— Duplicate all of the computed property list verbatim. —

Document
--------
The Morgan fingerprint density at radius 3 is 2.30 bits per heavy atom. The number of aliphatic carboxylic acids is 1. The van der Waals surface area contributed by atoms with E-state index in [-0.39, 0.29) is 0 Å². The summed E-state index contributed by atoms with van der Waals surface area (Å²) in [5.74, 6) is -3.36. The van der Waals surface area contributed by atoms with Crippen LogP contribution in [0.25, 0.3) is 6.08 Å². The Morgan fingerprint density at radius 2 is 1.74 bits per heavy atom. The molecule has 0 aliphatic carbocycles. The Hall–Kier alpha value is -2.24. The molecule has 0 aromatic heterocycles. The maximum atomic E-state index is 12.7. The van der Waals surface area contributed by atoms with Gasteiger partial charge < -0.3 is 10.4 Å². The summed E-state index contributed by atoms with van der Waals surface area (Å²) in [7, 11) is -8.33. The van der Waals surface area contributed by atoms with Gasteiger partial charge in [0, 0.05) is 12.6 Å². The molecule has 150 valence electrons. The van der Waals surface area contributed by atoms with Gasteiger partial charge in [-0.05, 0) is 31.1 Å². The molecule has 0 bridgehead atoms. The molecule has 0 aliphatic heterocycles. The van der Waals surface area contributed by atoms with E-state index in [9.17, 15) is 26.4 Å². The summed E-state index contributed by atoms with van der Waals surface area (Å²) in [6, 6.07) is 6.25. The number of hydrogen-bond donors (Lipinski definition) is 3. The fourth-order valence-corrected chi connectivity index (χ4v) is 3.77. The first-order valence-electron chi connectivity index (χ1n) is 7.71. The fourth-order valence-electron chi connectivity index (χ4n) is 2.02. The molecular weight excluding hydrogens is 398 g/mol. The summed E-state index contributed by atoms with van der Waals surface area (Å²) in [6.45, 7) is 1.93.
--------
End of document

The Morgan fingerprint density at radius 3 is 2.30 bits per heavy atom. The number of aliphatic carboxylic acids is 1. The van der Waals surface area contributed by atoms with E-state index in [-0.39, 0.29) is 0 Å². The summed E-state index contributed by atoms with van der Waals surface area (Å²) in [5.74, 6) is -3.36. The van der Waals surface area contributed by atoms with Crippen LogP contribution in [0.25, 0.3) is 6.08 Å². The Morgan fingerprint density at radius 2 is 1.74 bits per heavy atom. The molecule has 0 aliphatic carbocycles. The Hall–Kier alpha value is -2.24. The molecule has 0 aromatic heterocycles. The maximum atomic E-state index is 12.7. The van der Waals surface area contributed by atoms with Gasteiger partial charge < -0.3 is 10.4 Å². The summed E-state index contributed by atoms with van der Waals surface area (Å²) in [7, 11) is -8.33. The van der Waals surface area contributed by atoms with Gasteiger partial charge in [0, 0.05) is 12.6 Å². The molecule has 150 valence electrons. The van der Waals surface area contributed by atoms with Gasteiger partial charge in [-0.05, 0) is 31.1 Å². The molecule has 0 bridgehead atoms. The molecule has 0 aliphatic heterocycles. The van der Waals surface area contributed by atoms with E-state index in [9.17, 15) is 26.4 Å². The summed E-state index contributed by atoms with van der Waals surface area (Å²) in [6, 6.07) is 6.25. The number of hydrogen-bond donors (Lipinski definition) is 3. The fourth-order valence-corrected chi connectivity index (χ4v) is 3.77. The first-order valence-electron chi connectivity index (χ1n) is 7.71. The fourth-order valence-electron chi connectivity index (χ4n) is 2.02. The molecular weight excluding hydrogens is 398 g/mol. The summed E-state index contributed by atoms with van der Waals surface area (Å²) in [6.45, 7) is 1.93.